Except, if you engage in speculation. Then you must adjust your assumptions to be consistent with your premise. If you assume time travel works, whether for a setting or a thought-experiment, you must also take worm holes into account when considering conservation of energy. The fact that you do not need to when time travel and worm holes are unknown is no excuse. If you assume a world where magic exists and creates spectacular effects thru manipulation of all pervading magical energy, then you must take the existence of that energy field into account when considering conservation laws. You can't first say "magic exists" and then continue by assuming that conservation of energy must work the same way it does without magic.

This might seem like quibbling but it is actually a very serious and fundamental question. The conservation laws are based on the symmetries and invariants existing in the reality. If an aspect of reality interacts very weakly with what we are interested in, it can be ignored. For example, it is not really necessary to consider "dark matter" when doing chemistry. But if we are specifically considering something like time travel or magic that is fundamentally based on interaction between "mundane" and "speculative" and try to ignore the "speculative" part when considering conservation laws... It cannot work. Considered separately, the parts will not have symmetry. It may look like conservation laws are being violated, but in reality they simply do not apply to asymmetric fragments, they apply to the whole interacting system.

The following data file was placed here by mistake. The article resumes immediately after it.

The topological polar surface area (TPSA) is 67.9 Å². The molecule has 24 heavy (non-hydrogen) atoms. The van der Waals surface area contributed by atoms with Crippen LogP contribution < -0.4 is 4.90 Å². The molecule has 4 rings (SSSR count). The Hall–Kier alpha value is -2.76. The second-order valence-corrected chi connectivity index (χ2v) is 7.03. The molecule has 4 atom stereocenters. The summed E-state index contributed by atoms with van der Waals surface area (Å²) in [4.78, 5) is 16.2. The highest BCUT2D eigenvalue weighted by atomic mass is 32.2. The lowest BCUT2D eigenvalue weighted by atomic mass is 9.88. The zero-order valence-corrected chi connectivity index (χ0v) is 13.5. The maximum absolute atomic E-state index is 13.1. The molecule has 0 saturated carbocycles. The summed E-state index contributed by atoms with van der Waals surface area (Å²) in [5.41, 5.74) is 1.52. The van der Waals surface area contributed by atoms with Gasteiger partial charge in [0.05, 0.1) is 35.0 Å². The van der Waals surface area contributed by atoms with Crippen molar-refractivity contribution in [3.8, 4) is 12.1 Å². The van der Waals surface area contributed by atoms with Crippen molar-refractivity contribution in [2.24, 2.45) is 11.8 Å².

In summary, you cannot assume magic exists and then assume that existence of magic does not affect how energy is conserved. It is not even possible. Only way "magic" can be ignored when considering conservation laws of "magical effects" is if "magic" does not interact significantly with "magical effects". Apart from being silly this would imply that "magic" is not relevant for existence of "magical effects" and they would be just as likely to exist in our no-known-magic world as in a high-magic fantasy world. Pointless.

Hope somebody will read this. Hope it is somehow useful to someone. But TBH I mostly wrote this to clarify my own thinking on the subject. There have now been two questions where this, the nature of conservation laws with hypothetical effects assumed, has come up and both times I pretty much totally failed to communicate my thinking. Next time I will be ready!

  • $\begingroup$ Stories with magic have 'rules' the magic follows to put constraints on what can be done with it. This question was asking what might be expected if this rule was applied. $\endgroup$